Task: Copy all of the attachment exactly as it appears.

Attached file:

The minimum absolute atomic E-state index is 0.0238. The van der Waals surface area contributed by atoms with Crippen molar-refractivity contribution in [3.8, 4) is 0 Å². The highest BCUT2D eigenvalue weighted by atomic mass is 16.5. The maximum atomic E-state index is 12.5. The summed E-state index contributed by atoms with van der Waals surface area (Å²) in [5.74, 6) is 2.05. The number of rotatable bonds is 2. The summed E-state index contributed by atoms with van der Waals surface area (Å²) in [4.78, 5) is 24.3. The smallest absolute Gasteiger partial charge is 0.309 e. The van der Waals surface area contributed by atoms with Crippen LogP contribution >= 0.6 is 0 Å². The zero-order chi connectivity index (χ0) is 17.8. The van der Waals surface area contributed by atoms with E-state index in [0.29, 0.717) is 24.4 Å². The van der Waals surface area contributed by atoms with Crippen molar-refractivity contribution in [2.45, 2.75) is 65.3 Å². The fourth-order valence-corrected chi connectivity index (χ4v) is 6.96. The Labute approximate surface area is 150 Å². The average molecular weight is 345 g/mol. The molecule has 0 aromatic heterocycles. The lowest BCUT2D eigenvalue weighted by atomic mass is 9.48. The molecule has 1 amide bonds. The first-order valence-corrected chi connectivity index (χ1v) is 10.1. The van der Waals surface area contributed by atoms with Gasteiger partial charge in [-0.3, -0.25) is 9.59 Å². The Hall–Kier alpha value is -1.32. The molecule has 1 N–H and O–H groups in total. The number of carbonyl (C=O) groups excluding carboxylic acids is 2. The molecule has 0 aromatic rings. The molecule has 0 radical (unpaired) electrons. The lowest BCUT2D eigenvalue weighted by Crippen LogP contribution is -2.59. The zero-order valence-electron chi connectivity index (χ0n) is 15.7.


The minimum absolute atomic E-state index is 0.0238. The van der Waals surface area contributed by atoms with Crippen molar-refractivity contribution in [3.8, 4) is 0 Å². The highest BCUT2D eigenvalue weighted by atomic mass is 16.5. The maximum atomic E-state index is 12.5. The summed E-state index contributed by atoms with van der Waals surface area (Å²) in [5.74, 6) is 2.05. The number of rotatable bonds is 2. The summed E-state index contributed by atoms with van der Waals surface area (Å²) in [4.78, 5) is 24.3. The smallest absolute Gasteiger partial charge is 0.309 e. The van der Waals surface area contributed by atoms with Crippen LogP contribution >= 0.6 is 0 Å². The zero-order chi connectivity index (χ0) is 17.8. The van der Waals surface area contributed by atoms with E-state index in [0.29, 0.717) is 24.4 Å². The van der Waals surface area contributed by atoms with Crippen molar-refractivity contribution in [2.45, 2.75) is 65.3 Å². The fourth-order valence-corrected chi connectivity index (χ4v) is 6.96. The Labute approximate surface area is 150 Å². The average molecular weight is 345 g/mol. The molecule has 0 aromatic heterocycles. The lowest BCUT2D eigenvalue weighted by atomic mass is 9.48. The molecule has 1 amide bonds. The first-order valence-corrected chi connectivity index (χ1v) is 10.1. The van der Waals surface area contributed by atoms with Gasteiger partial charge in [-0.3, -0.25) is 9.59 Å². The Hall–Kier alpha value is -1.32. The molecule has 1 N–H and O–H groups in total. The number of carbonyl (C=O) groups excluding carboxylic acids is 2. The molecule has 0 aromatic rings. The molecule has 0 radical (unpaired) electrons. The lowest BCUT2D eigenvalue weighted by Crippen LogP contribution is -2.59. The zero-order valence-electron chi connectivity index (χ0n) is 15.7.